Justices slash amount non-merit state employees can get in back pay

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The Indiana Supreme Court has adjusted the time frame for which state non-merit employees who sued for back pay may be able to recover funds. Instead of the period going back some 20 years, the justices decided the non-merit employee’s time period should be the same as merit employees.

In Richmond State Hospital and All Other Similarly Situated State Institutions and Agencies v. Paula Brattain, et al., No. 49S02-1106-CV-327, state workers sued to recover back pay for unequal wages earned between 1973 and 1993. There were four subclasses of workers – merit overtime-exempt; merit overtime-eligible; non-merit overtime-exempt; and non-merit overtime-eligible. Those who worked 40 hours sought back pay because they were paid the same amount as those who worked 37.5 hours.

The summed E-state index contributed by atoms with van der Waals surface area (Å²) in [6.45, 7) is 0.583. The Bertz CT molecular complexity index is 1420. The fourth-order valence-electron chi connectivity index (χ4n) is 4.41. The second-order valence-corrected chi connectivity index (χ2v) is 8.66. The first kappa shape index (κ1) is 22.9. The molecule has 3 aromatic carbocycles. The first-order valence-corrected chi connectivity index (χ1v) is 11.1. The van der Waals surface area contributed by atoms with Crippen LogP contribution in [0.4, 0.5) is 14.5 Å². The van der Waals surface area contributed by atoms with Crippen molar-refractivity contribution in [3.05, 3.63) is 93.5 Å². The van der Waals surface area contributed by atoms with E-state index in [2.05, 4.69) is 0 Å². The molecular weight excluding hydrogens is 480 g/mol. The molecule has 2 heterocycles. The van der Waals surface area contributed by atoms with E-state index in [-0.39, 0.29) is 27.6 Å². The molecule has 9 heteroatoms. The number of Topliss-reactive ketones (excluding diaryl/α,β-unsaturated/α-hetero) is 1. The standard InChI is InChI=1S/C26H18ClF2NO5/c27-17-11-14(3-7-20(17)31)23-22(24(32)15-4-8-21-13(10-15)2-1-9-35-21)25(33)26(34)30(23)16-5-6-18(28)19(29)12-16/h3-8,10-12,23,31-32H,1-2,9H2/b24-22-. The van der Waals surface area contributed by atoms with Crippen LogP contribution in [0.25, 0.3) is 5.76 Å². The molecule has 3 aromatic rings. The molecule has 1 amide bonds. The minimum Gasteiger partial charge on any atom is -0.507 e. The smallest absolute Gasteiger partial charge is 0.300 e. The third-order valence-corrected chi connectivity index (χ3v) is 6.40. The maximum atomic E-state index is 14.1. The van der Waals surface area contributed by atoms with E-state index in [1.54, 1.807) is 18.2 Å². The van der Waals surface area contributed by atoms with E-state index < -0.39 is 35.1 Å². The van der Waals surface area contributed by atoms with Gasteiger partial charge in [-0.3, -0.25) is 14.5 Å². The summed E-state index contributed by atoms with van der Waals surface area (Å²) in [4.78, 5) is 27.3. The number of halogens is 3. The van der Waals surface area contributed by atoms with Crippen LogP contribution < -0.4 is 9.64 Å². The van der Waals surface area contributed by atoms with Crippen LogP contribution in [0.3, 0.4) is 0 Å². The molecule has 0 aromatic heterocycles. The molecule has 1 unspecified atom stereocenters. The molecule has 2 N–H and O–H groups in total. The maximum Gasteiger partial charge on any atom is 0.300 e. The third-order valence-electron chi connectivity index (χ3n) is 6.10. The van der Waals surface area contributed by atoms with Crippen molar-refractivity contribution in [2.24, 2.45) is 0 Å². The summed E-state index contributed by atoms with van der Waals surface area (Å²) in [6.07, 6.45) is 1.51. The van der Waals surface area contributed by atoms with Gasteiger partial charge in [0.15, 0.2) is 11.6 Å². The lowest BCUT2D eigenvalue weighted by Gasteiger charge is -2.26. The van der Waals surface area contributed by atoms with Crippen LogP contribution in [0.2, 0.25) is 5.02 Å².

Marion Superior Judge John Hanley ruled in favor of the plaintiffs and awarded them $42.4 million in 2009, but the Indiana Court of Appeals significantly reduced that amount in October 2010. The COA held that the merit employees were only able to recover for a period 10 days before the class-action suit was filed in July 1993 to when the split-class system was abolished in September. The judges didn’t alter the lower court ruling regarding the non-merit employees, in which the trial court held they are owed back pay for a period of time ending the day the state eliminated the split-pay system and going back 20 years. That meant the non-merit employees could get nearly $19 million dollars as compared to the couple million dollars the merit employees were eligible to receive.